| VIEWS | ON PERFORMANCE
Why did Race to the Top scoring criteria mandate that teacher evaluations be based heavily on student test scores? Why did states play along, passing scores of laws requiring just such a shift? Why are so many current education reform efforts focused on measuring teacher quality?
The answer to all these question lies, in part, in policymakers’ frustrations over how little control they have over what happens in the classroom. Policymakers have been hard at work developing new tools to pry open classroom doors, but even high-stakes accountability can’t force a teacher to do something he or she doesn’t want to when no one is looking.
If policymakers can convince school leaders to police their priorities, part of their problem is solved. If not, they resort to end-runs around educational leaders, such as state-level requirements about turning test scores into teacher evaluations. However, the design and implementation of evaluation systems is still a local issue that must be worked out between districts and teachers’ unions.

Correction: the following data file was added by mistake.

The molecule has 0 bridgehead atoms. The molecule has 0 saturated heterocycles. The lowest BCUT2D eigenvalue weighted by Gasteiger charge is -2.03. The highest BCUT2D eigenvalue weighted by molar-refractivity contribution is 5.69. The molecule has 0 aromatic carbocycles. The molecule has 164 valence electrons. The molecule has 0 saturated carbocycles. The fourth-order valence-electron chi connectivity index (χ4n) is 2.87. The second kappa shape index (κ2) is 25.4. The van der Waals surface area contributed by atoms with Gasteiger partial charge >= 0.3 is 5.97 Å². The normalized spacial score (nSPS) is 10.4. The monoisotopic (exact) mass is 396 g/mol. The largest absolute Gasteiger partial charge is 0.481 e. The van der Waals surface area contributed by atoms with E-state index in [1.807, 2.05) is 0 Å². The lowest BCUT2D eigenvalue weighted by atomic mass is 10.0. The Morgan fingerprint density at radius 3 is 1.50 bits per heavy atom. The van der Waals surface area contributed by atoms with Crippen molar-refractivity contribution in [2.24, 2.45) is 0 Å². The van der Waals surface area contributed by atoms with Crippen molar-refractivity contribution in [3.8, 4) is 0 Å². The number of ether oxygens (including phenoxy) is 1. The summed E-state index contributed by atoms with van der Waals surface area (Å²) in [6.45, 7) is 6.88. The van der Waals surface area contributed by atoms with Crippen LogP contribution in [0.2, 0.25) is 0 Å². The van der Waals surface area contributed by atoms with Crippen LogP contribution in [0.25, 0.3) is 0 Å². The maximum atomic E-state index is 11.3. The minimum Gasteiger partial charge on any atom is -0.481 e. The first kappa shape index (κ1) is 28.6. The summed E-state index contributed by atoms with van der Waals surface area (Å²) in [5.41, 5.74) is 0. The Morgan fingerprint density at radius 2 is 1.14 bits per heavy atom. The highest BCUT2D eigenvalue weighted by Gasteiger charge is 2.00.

The problem is that sometimes the tools available to policymakers are very poor matches to the work they’re trying to accomplish. Imagine that you’re a state legislator and you want to improve education. What are your options? You can’t fire teachers, change curriculum, or ensure that certain techniques are used. The policy tools at your disposal are blunt—like hammers. And we know what happens when all you have is a hammer.
The problem, clearly, is that we principals have been doing a terrible job of being managers in our education system. We’ve been rating terrible employees as satisfactory year after year, while complaining about union protectionism. But this problem can only be solved at its own level—by improving the practice of principals. It can’t be solved through workarounds such as formulaic teacher evaluations based on test scores.
A version of this article appeared in the January 12, 2011 edition of Education Week as Blogs of the Week